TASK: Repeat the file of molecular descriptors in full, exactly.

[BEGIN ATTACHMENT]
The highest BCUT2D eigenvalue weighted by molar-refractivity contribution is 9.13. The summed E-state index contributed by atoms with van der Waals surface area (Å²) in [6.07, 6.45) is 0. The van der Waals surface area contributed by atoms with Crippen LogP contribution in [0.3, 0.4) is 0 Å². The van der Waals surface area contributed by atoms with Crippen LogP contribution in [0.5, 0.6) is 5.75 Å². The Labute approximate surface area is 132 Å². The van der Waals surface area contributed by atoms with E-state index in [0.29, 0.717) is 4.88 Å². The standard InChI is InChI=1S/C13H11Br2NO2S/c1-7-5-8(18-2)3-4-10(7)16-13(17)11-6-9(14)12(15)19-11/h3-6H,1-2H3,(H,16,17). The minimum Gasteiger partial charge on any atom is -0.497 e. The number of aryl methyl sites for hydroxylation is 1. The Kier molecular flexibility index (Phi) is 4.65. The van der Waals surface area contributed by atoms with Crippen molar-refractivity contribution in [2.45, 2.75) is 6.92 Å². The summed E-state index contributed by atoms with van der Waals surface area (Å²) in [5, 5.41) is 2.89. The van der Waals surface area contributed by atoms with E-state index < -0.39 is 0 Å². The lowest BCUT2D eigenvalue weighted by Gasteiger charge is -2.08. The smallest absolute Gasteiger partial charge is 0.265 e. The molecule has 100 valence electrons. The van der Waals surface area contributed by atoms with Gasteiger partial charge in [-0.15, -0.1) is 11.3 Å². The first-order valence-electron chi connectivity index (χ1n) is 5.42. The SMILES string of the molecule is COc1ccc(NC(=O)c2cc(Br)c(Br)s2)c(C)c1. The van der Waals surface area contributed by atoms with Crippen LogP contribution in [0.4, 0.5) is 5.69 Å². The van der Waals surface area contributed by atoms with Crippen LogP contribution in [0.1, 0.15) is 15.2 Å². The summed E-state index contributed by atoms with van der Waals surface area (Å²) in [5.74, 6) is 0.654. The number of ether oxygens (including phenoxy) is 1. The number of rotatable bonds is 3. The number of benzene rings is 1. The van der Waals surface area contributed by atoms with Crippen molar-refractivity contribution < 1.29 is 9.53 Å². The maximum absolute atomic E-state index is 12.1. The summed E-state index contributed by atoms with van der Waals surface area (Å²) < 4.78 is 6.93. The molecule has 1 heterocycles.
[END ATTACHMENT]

The highest BCUT2D eigenvalue weighted by molar-refractivity contribution is 9.13. The summed E-state index contributed by atoms with van der Waals surface area (Å²) in [6.07, 6.45) is 0. The van der Waals surface area contributed by atoms with Crippen LogP contribution in [0.3, 0.4) is 0 Å². The van der Waals surface area contributed by atoms with Crippen LogP contribution in [0.5, 0.6) is 5.75 Å². The Labute approximate surface area is 132 Å². The van der Waals surface area contributed by atoms with E-state index in [0.29, 0.717) is 4.88 Å². The standard InChI is InChI=1S/C13H11Br2NO2S/c1-7-5-8(18-2)3-4-10(7)16-13(17)11-6-9(14)12(15)19-11/h3-6H,1-2H3,(H,16,17). The minimum Gasteiger partial charge on any atom is -0.497 e. The number of aryl methyl sites for hydroxylation is 1. The Kier molecular flexibility index (Phi) is 4.65. The van der Waals surface area contributed by atoms with Crippen molar-refractivity contribution in [2.45, 2.75) is 6.92 Å². The summed E-state index contributed by atoms with van der Waals surface area (Å²) in [5, 5.41) is 2.89. The van der Waals surface area contributed by atoms with E-state index < -0.39 is 0 Å². The lowest BCUT2D eigenvalue weighted by Gasteiger charge is -2.08. The smallest absolute Gasteiger partial charge is 0.265 e. The molecule has 100 valence electrons. The van der Waals surface area contributed by atoms with Gasteiger partial charge in [-0.15, -0.1) is 11.3 Å². The first-order valence-electron chi connectivity index (χ1n) is 5.42. The SMILES string of the molecule is COc1ccc(NC(=O)c2cc(Br)c(Br)s2)c(C)c1. The van der Waals surface area contributed by atoms with Crippen LogP contribution in [0.4, 0.5) is 5.69 Å². The van der Waals surface area contributed by atoms with Crippen LogP contribution in [0.1, 0.15) is 15.2 Å². The summed E-state index contributed by atoms with van der Waals surface area (Å²) in [5.74, 6) is 0.654. The number of ether oxygens (including phenoxy) is 1. The number of rotatable bonds is 3. The number of benzene rings is 1. The van der Waals surface area contributed by atoms with Crippen molar-refractivity contribution < 1.29 is 9.53 Å². The maximum absolute atomic E-state index is 12.1. The summed E-state index contributed by atoms with van der Waals surface area (Å²) < 4.78 is 6.93. The molecule has 1 heterocycles.